The intensifying pace of globalization has led to a questioning of the traditional approaches to governance at the corporate, national and international levels. The crash of the dot-com bubble and the outbreak of corporate accounting scandals in the United States, along with the debt burden of financial institutions in Japan and Europe, have led to demands for major reforms. Consequently, national governments are confronting stronger demands for new ways to regulate corporations to fulfil their social responsibilities and generate growth in a competitive world. This volume explores three central questions: what forms of corporate governance are most desirable for the globalizing world of the twenty-first century? What forms of public governance are most appropriate in this new age? And how well are the world's leading national governments pioneering the needed policies and practices? The book offers an analysis of the G8's role in assisting governments and corporations to work together to design and deliver a superior approach.
Michele Fratianni is W. George Pinnell Professor in the Department of Business Economics & Public Policy at Indiana University, Bloomington, USA. Paolo Savona is Professor of Political Economy at University of Rome Guglielmo Marconi, Italy. John J. Kirton is from the Department of Political Science, University of Toronto, Canada.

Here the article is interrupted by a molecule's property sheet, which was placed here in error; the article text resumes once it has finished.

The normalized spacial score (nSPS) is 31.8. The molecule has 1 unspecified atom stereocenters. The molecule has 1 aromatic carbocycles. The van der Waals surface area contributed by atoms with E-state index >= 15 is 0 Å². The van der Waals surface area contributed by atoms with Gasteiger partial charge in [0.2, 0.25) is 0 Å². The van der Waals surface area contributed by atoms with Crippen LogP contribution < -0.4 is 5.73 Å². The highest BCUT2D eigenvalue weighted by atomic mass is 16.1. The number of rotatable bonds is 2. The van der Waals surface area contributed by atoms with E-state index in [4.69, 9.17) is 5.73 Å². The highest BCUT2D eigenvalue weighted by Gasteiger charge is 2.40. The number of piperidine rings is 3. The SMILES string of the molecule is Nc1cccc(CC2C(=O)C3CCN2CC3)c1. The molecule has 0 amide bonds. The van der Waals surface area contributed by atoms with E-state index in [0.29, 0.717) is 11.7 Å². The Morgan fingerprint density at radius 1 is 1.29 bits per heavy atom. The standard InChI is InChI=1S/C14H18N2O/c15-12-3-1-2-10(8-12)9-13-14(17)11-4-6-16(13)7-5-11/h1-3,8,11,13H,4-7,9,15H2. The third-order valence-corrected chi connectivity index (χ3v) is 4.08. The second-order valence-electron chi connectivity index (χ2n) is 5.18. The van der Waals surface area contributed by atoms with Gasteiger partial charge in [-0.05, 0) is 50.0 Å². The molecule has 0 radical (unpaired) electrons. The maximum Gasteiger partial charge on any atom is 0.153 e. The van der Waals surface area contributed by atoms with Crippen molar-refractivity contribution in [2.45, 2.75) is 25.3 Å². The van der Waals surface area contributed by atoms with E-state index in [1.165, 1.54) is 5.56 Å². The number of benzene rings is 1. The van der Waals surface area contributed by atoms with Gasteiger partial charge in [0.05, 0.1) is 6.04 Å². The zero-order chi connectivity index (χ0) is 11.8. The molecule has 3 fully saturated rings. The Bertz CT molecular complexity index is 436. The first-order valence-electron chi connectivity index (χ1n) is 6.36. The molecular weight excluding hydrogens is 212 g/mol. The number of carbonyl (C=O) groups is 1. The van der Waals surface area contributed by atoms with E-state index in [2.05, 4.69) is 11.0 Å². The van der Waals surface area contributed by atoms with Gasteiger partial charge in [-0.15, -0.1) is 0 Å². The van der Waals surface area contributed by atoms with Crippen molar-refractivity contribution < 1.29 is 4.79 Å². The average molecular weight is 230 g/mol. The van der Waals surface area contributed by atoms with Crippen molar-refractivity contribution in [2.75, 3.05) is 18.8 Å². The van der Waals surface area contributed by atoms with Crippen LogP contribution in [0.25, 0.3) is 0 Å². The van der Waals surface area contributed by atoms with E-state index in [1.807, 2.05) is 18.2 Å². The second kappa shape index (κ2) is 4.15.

'The editors bring together an impressive and diverse group of scholars to examine the timely issue of governance. This important volume offers a wide variety of perspectives that emerge from diverse analytical approaches. It is a must for anyone interested in governance in a global context and how corporate activity is shaped at all levels of regulation.' Joseph P. Daniels, Marquette University, USA 'As the world economy is at a crossroad with respect to trade, development and security, it is overdue to discuss governance problems on firm, domestic and global levels in one volume and from different perspectives. This book provides guidance and encourages very fruitful discussion.' Andreas Freytag, Friedrich-Schiller-UniversitÃ¤t Jena, Germany